explainer

Just for the record: Hardly anyone is eligible for a vaccine exemption.

Over the weekend, Home and Away actress and former Bachelorette Sam Frost made headlines Australia-wide as her home state of NSW prepared to give freedoms back to vaccinated residents on Monday. 

On Saturday morning she released a video telling her more than 500,000 Instagram followers that she is not vaccinated. She also said she felt like she was having "a really hard time in society right now" because of her decision. 

"You feel like you are less of a human and you feel like people judge you,” she said.

“And you’re too scared to talk about your opinion or your feelings and part of you wants to go, ‘Well it’s none of your damn business why I’m not! And there’s good reasons why I’m not but I don’t want you to judge me’.

“It’s just a really hard time.”

The condemnation of Frost's video was swift, in part because she used the term 'segregation' to refer to unvaccinated Australians not being allowed to participate in society alongside those who are vaccinated. 

But while there are a plethora of valid reasons why Frost's video upset people, there's one in particular we'd like to discuss. 

Let's be clear; Mamamia doesn't condone bullying or sending mean, horrible comments to a woman who has since deleted her Instagram altogether. 

The 32-year-old told us in her video her mental health was struggling, and she's no doubt feeling even worse since the subsequent fallout. 

But we can talk constructively about what Frost said, and we should do so in the middle of a pandemic reliant on vaccines to get us out the other end. This kind of misinformation needs to be explained and debunked so that the community understands the urgency of this fight, and the facts around who is and is not 'medically exempt' from receiving the COVID-19 vaccine.

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"There are lots of different reasons why people aren't getting vaccinated — and it might be because of their medical history, their concerns they might have, family history, it could be religious reasons...there are many many many many reasons...there are a few reasons why I'm not," Frost said in her video. 

She added that she'd spoken to her doctor and her psychologist, but was "going to keep that private."

But scientifically speaking, there are very few 'reasons' not to be vaccinated.

As the Australian Technical Advisory Group on Immunisation states: "There are very few situations where a vaccine is contraindicated and as such, medical exemption is expected to be rarely required."

A temporary exemption may be granted if you are having acute major surgery or have been admitted to hospital for a serious illness.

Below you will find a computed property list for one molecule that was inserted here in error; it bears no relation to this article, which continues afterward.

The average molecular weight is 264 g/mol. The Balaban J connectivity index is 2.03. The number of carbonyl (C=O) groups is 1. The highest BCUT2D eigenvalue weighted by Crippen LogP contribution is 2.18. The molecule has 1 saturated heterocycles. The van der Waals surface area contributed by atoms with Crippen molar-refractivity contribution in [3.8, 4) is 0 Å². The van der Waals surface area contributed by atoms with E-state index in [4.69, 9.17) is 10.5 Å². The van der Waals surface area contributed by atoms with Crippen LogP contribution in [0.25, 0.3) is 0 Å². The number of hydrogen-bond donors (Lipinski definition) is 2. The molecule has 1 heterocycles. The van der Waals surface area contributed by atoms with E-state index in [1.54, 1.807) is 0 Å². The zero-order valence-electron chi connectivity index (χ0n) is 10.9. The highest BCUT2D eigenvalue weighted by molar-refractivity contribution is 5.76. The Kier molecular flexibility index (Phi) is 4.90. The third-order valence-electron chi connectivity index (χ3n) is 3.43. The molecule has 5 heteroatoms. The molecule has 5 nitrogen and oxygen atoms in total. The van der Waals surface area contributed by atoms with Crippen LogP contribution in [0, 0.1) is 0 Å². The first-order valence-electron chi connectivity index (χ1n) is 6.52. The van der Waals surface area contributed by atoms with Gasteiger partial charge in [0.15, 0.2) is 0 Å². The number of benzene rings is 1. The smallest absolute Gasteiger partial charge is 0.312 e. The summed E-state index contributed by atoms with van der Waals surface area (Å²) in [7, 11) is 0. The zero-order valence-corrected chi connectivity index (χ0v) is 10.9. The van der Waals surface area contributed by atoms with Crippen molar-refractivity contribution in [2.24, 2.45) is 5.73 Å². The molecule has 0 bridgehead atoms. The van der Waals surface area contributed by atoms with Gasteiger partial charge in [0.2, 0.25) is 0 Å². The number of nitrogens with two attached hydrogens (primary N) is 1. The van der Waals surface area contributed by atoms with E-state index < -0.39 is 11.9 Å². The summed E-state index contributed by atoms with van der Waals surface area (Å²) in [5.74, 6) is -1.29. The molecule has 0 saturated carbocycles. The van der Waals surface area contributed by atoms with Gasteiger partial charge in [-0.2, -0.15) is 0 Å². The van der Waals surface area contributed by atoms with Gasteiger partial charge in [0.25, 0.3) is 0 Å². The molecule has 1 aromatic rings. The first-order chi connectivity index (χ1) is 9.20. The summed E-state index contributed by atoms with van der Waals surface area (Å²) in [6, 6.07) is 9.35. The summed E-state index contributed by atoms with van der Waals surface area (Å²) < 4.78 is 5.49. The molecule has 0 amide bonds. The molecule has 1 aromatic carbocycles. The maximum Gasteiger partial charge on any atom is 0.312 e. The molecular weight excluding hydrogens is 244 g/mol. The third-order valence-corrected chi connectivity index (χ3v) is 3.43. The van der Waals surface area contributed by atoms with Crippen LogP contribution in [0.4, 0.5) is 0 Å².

Examples given by ATAGI include; inflammatory cardiac illness within the past six months, or COVID itself. However ATAGI recently changed the guidelines for the latter indiciating that those who've had a COVID-19 infection should have their vaccine as soon as they are recovered, as vaccination gives stronger immunity than "natural immunity."

If you've had an adverse reaction while getting the vaccine, such as thrombosis from AstraZeneca or you're allergic to either polyethylene glycol (PEG), which is in the Moderna and Pfizer vaccines, or polysorbate 80, which is in the AstraZeneca vaccine, you are eligible for an exemption against the particular vaccine you reacted to. 

Luckily, however, we have more than one. 

"If you can't have one vaccine, you can have another," President of the RACGP Dr Karen Price told Sunrise. 

As Sydney GP Dr Brad McKay reiterated to Mamamia, "The chance of having a medical contraindication or being allergic to all the vaccines available is slim-to-none."

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Professor Kristine Macartney, Director of the National Centre for Immunisation Research and Surveillance told The Age, you can even get the vaccine if you're having chemotheraphy, or undergoing serious medical procedures like an organ or bone marrow transplant. 

Why?

Because the vaccines are safe, they're working and they're giving us our lives back. 

They are protecting our most vulnerable, like those undergoing chemo for cancer, from COVID-19. 

As Dr McKay explains, "No one is immune. We will all either get vaccinated or get COVID-19. Some of us will still get COVID-19 after being vaccinated, but at least it will give your immune system a fighting chance against a potentially lethal virus."

Watch: How to talk to an anti-vaxxer. Post continues after video.


Video via Mamamia.

Of the entire global population, 47 per cent has had at least one dose of a vaccine as we race to contain a virus that's so far killed more than 5 million people since early 2020. 

Getting a COVID-19 vaccine is not mandatory in Australia.

But if you choose not to participate in protecting yourself and your community from the virus and you don't fall into the very few aforementioned medical categories, that's on you. Those around you have the right to protect themselves from the risk you pose by choosing not to help stop the spread of COVID-19.

It's not harsh and it's not mean and it's certaintly not segregation. It's about keeping the community safe in the midst of a global pandemic. 

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Feature image: Getty.

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